NDMI084 - Introduction to Approximation and Randomized Algorithms

This is the practical class for the lecture by doc. Kolman. The practicals take place every odd monday of the semester starting at 15:40 in S7. Information for the Czech practicals can be found here.

I recommend Design of Approximation Algorithms as a study material. Section 1.2 contains a relatively good introduction to linear programming.

Conditions for passing the practicals

Over the course of the semester, three sets of homework will be given out. Thirty out of the sixty possible points will be needed for a pass. You will have at least two weeks to complete each set. Hand in your homework on paper or via email as a PDF.


Third set - Deadline 16.1.

I recommend handing this in before the holidays so you can enjoy them in peace.
Triangle removal - 9 points
You were given a convex polyhedron. Your task is to modify it into a similar-looking convex polyhedron that has no triangular faces. You are only permitted to add new faces of negligible dimensions (when compared to original faces) by truncating vertices. Come up with the best possible approximation algorithm for determining the minimal number of vertices to truncate.
Parallel max-4-cut - 13 points
Create a parallel approximation algorithm for max-4-cut. You have n⁴ processors at your disposal. The goal is to have a deterministic ¾-approximation in O(log n) worst-case time, but some points will be awarded for worse results. HINT: I would start with a randomized algorithm, but there are probably multiple ways to do this.

Second set - Deadline 8.12.

Every task is worth 6 points.
Max k-cut
Given a graph, assign each vertex to one of k partitions such that as many edges as possible connect two vertices of different partitions. Find a deterministic (k-1)/k-approximation algorithm.

Hint: Start with randomized 2-cut. Partial points will be available for a randomized solution.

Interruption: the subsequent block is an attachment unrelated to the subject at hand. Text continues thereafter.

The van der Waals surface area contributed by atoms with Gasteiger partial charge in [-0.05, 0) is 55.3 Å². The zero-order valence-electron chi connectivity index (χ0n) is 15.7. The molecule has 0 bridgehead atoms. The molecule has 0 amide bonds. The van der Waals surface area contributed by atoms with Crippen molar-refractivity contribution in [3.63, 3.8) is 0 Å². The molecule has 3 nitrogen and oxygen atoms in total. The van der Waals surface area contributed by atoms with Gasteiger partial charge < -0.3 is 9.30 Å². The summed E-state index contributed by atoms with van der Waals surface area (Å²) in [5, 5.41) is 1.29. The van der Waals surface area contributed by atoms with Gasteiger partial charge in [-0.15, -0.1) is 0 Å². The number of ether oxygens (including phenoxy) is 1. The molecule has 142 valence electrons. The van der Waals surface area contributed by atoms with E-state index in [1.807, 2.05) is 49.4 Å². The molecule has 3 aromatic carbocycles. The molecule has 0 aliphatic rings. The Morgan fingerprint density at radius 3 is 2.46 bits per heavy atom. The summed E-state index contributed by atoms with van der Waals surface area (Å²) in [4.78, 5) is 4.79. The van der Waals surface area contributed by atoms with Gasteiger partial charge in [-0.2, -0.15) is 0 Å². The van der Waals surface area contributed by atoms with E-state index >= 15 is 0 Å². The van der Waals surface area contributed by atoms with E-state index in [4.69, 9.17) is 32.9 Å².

Ring network routing
Given a cycle of n computers connected in a ring topology network and a list of m messages to be sent from computer s_i to computer t_i (for i in 1,...,m), your task is to decide which direction should each message travel around the ring so that the number of messages using the most frequently used edge is as low as possible. Design a 2-approximation algorithm.
We have already seen that Quicksort runs in O(n log n) expected and O(n^2) worst-case time. Let us try and analyze Quicksort a little more carefully. Find an upper bound on the number of comparisons needed to sort n elements with probability at least 1-1/n.

First set - Deadline 2.11.

Every task is worth 4 points.
What is the probability of getting at least 5 heads in a row in 30 tosses of a fair coin? Provide the method you used to compute the result and make sure the result is accurate to within 0.01 percentage point. HINT: I would not recommend doing this by hand.
Assuming that the Subset sum problem is NP-hard, prove that both Subset sum and Partition problems are NP-complete. Subset sum problem = given a target number and a list of numbers, decide if there exists a subset with sum equal to target Partition problem = given a list of numbers, decide if there exists a way to partition the list of numbers into two groups with equal sums.
In the MAX SAT problem, we are trying to satisfy as many of the clauses as possible. Imagine that we assign a value to each variable independently randomly with 50% probability of True and 50% probability of False. What is this algorithm's approximation ratio? Why?
Suppose you wish to select a uniformly random number from the set {1,2,3,4,5,6,7} but only possess a D6. How could you simulate the desired result? How many rolls of a D6 would you expect to need? Try to get as close as possible to the optimum.
Prove that the Christofides algorithm is not better than a 3/2-approximation. More formally, describe infinitely many graphs such that the ratio between the solution found by Christofides and the optimum solution converges to 3/2 as the graphs get larger.